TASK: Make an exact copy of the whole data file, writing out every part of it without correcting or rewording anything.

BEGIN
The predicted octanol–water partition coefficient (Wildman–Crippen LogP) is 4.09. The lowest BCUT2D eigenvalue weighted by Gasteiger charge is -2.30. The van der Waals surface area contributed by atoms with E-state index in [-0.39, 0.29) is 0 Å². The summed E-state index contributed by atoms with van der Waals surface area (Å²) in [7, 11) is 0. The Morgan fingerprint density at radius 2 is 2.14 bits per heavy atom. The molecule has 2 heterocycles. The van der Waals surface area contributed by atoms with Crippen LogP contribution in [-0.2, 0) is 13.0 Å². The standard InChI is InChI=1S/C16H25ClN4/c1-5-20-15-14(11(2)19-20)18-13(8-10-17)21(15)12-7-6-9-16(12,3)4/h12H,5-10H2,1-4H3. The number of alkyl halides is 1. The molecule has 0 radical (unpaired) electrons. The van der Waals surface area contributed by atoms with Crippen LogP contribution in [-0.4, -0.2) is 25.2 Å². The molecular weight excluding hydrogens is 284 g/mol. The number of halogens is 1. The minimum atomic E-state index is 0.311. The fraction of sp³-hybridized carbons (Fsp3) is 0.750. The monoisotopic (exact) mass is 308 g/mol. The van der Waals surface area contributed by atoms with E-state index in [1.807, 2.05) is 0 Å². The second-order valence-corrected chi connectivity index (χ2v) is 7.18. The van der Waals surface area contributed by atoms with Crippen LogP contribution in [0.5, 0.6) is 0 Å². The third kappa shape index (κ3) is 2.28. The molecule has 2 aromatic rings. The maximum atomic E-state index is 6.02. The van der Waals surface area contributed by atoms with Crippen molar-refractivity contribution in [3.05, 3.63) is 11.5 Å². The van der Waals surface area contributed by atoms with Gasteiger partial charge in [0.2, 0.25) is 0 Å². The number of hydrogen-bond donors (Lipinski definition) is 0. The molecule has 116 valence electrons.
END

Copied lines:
The predicted octanol–water partition coefficient (Wildman–Crippen LogP) is 4.09. The lowest BCUT2D eigenvalue weighted by Gasteiger charge is -2.30. The van der Waals surface area contributed by atoms with E-state index in [-0.39, 0.29) is 0 Å². The summed E-state index contributed by atoms with van der Waals surface area (Å²) in [7, 11) is 0. The Morgan fingerprint density at radius 2 is 2.14 bits per heavy atom. The molecule has 2 heterocycles. The van der Waals surface area contributed by atoms with Crippen LogP contribution in [-0.2, 0) is 13.0 Å². The standard InChI is InChI=1S/C16H25ClN4/c1-5-20-15-14(11(2)19-20)18-13(8-10-17)21(15)12-7-6-9-16(12,3)4/h12H,5-10H2,1-4H3. The number of alkyl halides is 1. The molecule has 0 radical (unpaired) electrons. The van der Waals surface area contributed by atoms with Crippen LogP contribution in [-0.4, -0.2) is 25.2 Å². The molecular weight excluding hydrogens is 284 g/mol. The number of halogens is 1. The minimum atomic E-state index is 0.311. The fraction of sp³-hybridized carbons (Fsp3) is 0.750. The monoisotopic (exact) mass is 308 g/mol. The van der Waals surface area contributed by atoms with E-state index in [1.807, 2.05) is 0 Å². The second-order valence-corrected chi connectivity index (χ2v) is 7.18. The van der Waals surface area contributed by atoms with Crippen LogP contribution in [0.5, 0.6) is 0 Å². The third kappa shape index (κ3) is 2.28. The molecule has 2 aromatic rings. The maximum atomic E-state index is 6.02. The van der Waals surface area contributed by atoms with Crippen molar-refractivity contribution in [3.05, 3.63) is 11.5 Å². The van der Waals surface area contributed by atoms with Gasteiger partial charge in [0.2, 0.25) is 0 Å². The number of hydrogen-bond donors (Lipinski definition) is 0. The molecule has 116 valence electrons.